At Home with Chris Gordon, February 2020

Our monthly food and gardening columnist looks to the year of cookbooks ahead and makes some predictions for what foods will be trending in 2020…

Guess what the vegetable for 2020 is? Be still my heart, it’s brussels sprout! And the drink for the year is oat milk, which I believe is basically porridge.

A new decade brings so many promises for a better and kinder life, with or without sprouts. Certainly the rush of cookbooks coming our way in 2020 will make you feel virtuous just by reading their front pages. The food trend for 2020 is simply to be healthy. Given that broad church of inspiration, look out for a delightful variety of cookbooks applauding a vegan lifestyle. Plant-based innovation in food and beverages is continuing to flourish as a result of our interest in health, sustainability and ethics. As the use of the term ‘plant-based’ moves more into our cookbooks we will be cooking with more and more meat and dairy alternatives. Alas, this brings us to oat milk.

Certainly, all this innovation makes me cherish the books that praise simple home dinners with techniques passed down from generation to generation. As the world tilts on its axis, the need to be at home, living quietly and gently with friends and family seems to be a growing desire amongst us all.

A great example of one of Melbourne’s own leaders in this field is the charming and talented Julia Busuttil Nishimura. You may remember how beautiful and simple her first book, Ostro, was. This Melbourne-based cook, author and teacher, celebrates simple food. Her new cookbook, A Year of Simple Family Food, will bring you amazing pasta dishes and innovative salads that can be shared with everyone you love. The recipes are not complicated and have been created with the home cook in mind. Similarly I’m counting down the days until I can get my hands on Ombra, the new book from another Melbourne-based cook, Carlo Grossi. Ombra is all about filling your pantry with delicious preserved food. Inspired by the ‘salumerie’ of Italy, Ombra focuses on making the most of nature’s abundance by using techniques that for centuries have prolonged nature’s bounty through processes like drying, smoking, salting, fermenting, pickling and candying.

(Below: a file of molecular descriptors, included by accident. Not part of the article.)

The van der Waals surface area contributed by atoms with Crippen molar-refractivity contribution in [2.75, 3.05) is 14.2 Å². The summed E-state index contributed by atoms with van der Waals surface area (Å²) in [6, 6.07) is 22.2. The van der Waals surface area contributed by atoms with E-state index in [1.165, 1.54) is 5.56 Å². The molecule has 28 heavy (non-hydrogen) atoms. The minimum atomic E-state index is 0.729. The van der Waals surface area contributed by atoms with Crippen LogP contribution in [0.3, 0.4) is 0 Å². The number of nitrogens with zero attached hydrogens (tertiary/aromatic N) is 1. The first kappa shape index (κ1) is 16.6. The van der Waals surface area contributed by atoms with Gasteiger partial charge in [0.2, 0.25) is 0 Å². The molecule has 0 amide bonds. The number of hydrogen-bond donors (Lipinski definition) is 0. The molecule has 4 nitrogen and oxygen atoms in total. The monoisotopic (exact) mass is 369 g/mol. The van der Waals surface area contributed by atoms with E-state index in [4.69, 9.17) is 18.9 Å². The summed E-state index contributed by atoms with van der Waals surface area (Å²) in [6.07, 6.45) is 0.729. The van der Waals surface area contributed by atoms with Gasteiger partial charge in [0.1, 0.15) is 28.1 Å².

Regula Ysewijn’s Oats in the North, Wheat from the South will bring us some good news from Britain in April. Within is the history of British baking through savoury and sweet classic baking ideas. It’s all super straightforward. Also look out for Lindsay Miles’s new guide, The Less Waste, No Fuss Kitchen in June, which is designed for people like me: those of us who are busy and conscious that changes must be made. This excellent and informative collection of recipes and ideas will help, I promise!

In the meantime, I just cannot stop using the excellent Salt, Fat, Acid, Heat by Samin Nosrat because it is even better than the TV show and makes me feel grounded and adventurous all at once. I hope this feeling will carry me (and you) through the year from family feasting days to Tuesday evenings when darkness arrives at 5pm.

Eat Green

Eat Green

Melissa Hemsley

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